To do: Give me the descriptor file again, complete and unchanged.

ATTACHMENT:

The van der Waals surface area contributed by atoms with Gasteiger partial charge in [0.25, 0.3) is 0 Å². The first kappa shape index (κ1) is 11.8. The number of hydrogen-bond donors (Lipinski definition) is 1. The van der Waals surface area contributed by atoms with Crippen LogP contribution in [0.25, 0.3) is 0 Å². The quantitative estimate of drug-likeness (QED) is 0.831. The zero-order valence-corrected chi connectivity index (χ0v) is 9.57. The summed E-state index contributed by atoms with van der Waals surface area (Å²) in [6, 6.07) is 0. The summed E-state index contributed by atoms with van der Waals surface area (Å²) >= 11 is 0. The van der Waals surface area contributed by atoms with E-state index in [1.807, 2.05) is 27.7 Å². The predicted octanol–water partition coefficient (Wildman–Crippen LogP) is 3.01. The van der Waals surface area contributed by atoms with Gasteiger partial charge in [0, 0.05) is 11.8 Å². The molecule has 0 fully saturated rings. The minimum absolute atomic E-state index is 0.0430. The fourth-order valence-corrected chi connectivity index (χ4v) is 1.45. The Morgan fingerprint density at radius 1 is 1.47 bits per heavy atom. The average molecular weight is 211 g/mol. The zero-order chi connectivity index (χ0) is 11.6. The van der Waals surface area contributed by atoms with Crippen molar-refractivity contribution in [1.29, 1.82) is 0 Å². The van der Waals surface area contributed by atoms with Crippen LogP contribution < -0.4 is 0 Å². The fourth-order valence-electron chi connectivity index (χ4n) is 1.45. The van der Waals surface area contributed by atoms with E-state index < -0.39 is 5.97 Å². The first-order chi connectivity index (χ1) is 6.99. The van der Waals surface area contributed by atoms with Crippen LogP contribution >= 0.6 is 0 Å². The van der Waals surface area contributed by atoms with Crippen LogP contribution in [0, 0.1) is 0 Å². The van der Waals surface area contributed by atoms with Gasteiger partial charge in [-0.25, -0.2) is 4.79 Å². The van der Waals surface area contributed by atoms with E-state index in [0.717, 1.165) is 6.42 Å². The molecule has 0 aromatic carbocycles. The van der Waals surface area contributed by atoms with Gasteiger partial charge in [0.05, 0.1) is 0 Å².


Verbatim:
The van der Waals surface area contributed by atoms with Gasteiger partial charge in [0.25, 0.3) is 0 Å². The first kappa shape index (κ1) is 11.8. The number of hydrogen-bond donors (Lipinski definition) is 1. The van der Waals surface area contributed by atoms with Crippen LogP contribution in [0.25, 0.3) is 0 Å². The quantitative estimate of drug-likeness (QED) is 0.831. The zero-order valence-corrected chi connectivity index (χ0v) is 9.57. The summed E-state index contributed by atoms with van der Waals surface area (Å²) in [6, 6.07) is 0. The summed E-state index contributed by atoms with van der Waals surface area (Å²) >= 11 is 0. The van der Waals surface area contributed by atoms with E-state index in [1.807, 2.05) is 27.7 Å². The predicted octanol–water partition coefficient (Wildman–Crippen LogP) is 3.01. The van der Waals surface area contributed by atoms with Gasteiger partial charge in [0, 0.05) is 11.8 Å². The molecule has 0 fully saturated rings. The minimum absolute atomic E-state index is 0.0430. The fourth-order valence-corrected chi connectivity index (χ4v) is 1.45. The Morgan fingerprint density at radius 1 is 1.47 bits per heavy atom. The average molecular weight is 211 g/mol. The zero-order chi connectivity index (χ0) is 11.6. The van der Waals surface area contributed by atoms with Crippen molar-refractivity contribution in [1.29, 1.82) is 0 Å². The van der Waals surface area contributed by atoms with Crippen LogP contribution < -0.4 is 0 Å². The fourth-order valence-electron chi connectivity index (χ4n) is 1.45. The van der Waals surface area contributed by atoms with E-state index < -0.39 is 5.97 Å². The first-order chi connectivity index (χ1) is 6.99. The van der Waals surface area contributed by atoms with Crippen LogP contribution >= 0.6 is 0 Å². The van der Waals surface area contributed by atoms with Crippen LogP contribution in [0, 0.1) is 0 Å². The van der Waals surface area contributed by atoms with Gasteiger partial charge in [-0.25, -0.2) is 4.79 Å². The van der Waals surface area contributed by atoms with E-state index in [0.717, 1.165) is 6.42 Å². The molecule has 0 aromatic carbocycles. The van der Waals surface area contributed by atoms with Gasteiger partial charge in [0.05, 0.1) is 0 Å².